Arrivals & Departures was written by Caledonia just over a year ago, at Fantasy Faire 2018, and we recorded the radio version almost exactly a year to the day before the special screening we held at Fantasy Faire 2019, in the Worldling Stage area of the Celestial Plain.
We were pleased to see that we completely filled the region with a very appreciative audience. Thank you to you all who came along. We followed the screening with an after-party consisting of a DJ set from me, Elrik Merlin.
Prior to the event, an article was published on the Fantasy Faire web site, presented as an interview between me and Zander Greene, one of the three leads of the Faire. Zander also provided us with a very pleasing comment from Jeff Montegut of the American Cancer Society*.
The Making of Arrivals & Departures
April 24, 2019
An interesting project to emerge from last year’s Fantasy Faire was the short film, Arrivals & Departures, which receives a special screening this year at 2pm on April 25th at the FaireChylde. Based on a short story by Caledonia Skytower, the story was originally recorded for the Tales of the Fairelands series on Fantasy Faire Radio. Faire co-organizer Zander Greene talked to Elrik Merlin, one of the triumvirate that produced the movie and played one of the two main characters.
Zander Greene: It’s such a beautiful story. How did it come about?
Elrik Merlin: One of the features of the Fantasy Faire Literary Festival is that writers and poets are invited to immerse themselves in the atmosphere of the individual Fairelands and write stories inspired by them. Caledonia Skytower has always been a prolific participant in this aspect of the Faire, and she was inspired by the amazing steampunk spaceport that was Erstwhile Station, created by The Looking Glass – Sharni Azalee and Marcus Inkpen.
I know you and Caledonia have worked together many times. How did you come to be involved with this project?
Caledonia came along to me and asked if I would like to read and produce it for the radio recording. I took one look at it and it made me shiver, it was such a powerful piece of writing – it’s essentially about our attitudes to death, but it’s a story of hope, too, and the importance of storytelling. I also knew I couldn’t read it alone: in my view, it needed two voices, representing the male and female characters. I suggested to Cale that she might rewrite it for two voices and we should record it together. And that’s how we did it. Sometimes something comes along that you know intrinsically is really special, and you have this unique opportunity to help bring it to life. This was one of those very rare things.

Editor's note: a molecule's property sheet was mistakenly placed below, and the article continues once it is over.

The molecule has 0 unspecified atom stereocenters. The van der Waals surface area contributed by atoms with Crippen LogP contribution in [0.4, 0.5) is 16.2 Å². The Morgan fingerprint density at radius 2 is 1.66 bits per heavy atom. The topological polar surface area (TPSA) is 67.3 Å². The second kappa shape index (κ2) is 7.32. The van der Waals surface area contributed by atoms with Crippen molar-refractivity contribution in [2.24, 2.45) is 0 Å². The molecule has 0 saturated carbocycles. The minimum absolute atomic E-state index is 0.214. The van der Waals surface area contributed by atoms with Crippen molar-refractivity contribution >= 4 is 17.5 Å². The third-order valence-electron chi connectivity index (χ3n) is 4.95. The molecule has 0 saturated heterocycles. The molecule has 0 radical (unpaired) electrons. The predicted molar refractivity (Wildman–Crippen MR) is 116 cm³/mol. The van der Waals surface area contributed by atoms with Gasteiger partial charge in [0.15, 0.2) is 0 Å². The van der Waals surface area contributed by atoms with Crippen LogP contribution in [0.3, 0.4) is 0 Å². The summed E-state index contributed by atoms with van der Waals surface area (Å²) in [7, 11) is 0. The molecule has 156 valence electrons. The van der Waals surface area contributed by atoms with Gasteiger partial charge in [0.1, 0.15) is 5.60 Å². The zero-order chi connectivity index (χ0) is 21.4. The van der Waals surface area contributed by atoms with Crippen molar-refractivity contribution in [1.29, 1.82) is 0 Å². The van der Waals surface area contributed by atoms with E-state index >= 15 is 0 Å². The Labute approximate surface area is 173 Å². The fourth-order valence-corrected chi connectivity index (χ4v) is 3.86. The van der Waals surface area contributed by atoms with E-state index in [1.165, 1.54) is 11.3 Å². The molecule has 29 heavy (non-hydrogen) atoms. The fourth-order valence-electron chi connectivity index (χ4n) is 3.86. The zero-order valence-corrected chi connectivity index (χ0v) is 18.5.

There is so much depth in the story and in the characters. Tell us about the experience of performing it.
It was a tremendously moving experience. The story has depth and levels: it moves in stages from the outer, public arena symbolised by the main hall of the spaceport, where people are coming and going, through a more personal scene in the lounge, to the private, inner world of feelings and intentions represented by the final scene, getting more and more intense. I found the ending very difficult to read. It was very emotional. And we pretty much did it in one take apart from a little tidying up. Then I licensed a piece of music for the project that complemented it perfectly. We had the radio version essentially completed while the Faire was still in progress.
It started as words on a page. How did it evolve from that to a film?
It kind of “just happened” actually… Caledonia, Honey Heart of Elite Equestrian and I were talking about it during the Faire and somehow from somewhere came this idea of making a film of the story. And the three of us set up a production company – CEH Productions – to do it.
A film version must have presented a great many challenges. How did you start?
We had to get the use of the Erstwhile Station. The build was being auctioned at the end of the Faire, so we gathered up all the spare Lindens we had and went to the auction. We were out-bid on the second bid! We immediately dashed off notecards to Carmella, the winning bidder, and to Sharni and Marcus to ask if we could borrow the build for a while – it was supposed to be a one-off, we couldn’t just buy a copy – and they kindly lent it to us for the shoot. Honey Heart, who is an absolutely brilliant project manager, and was the technical director for the film, organised a region for the build and set it up.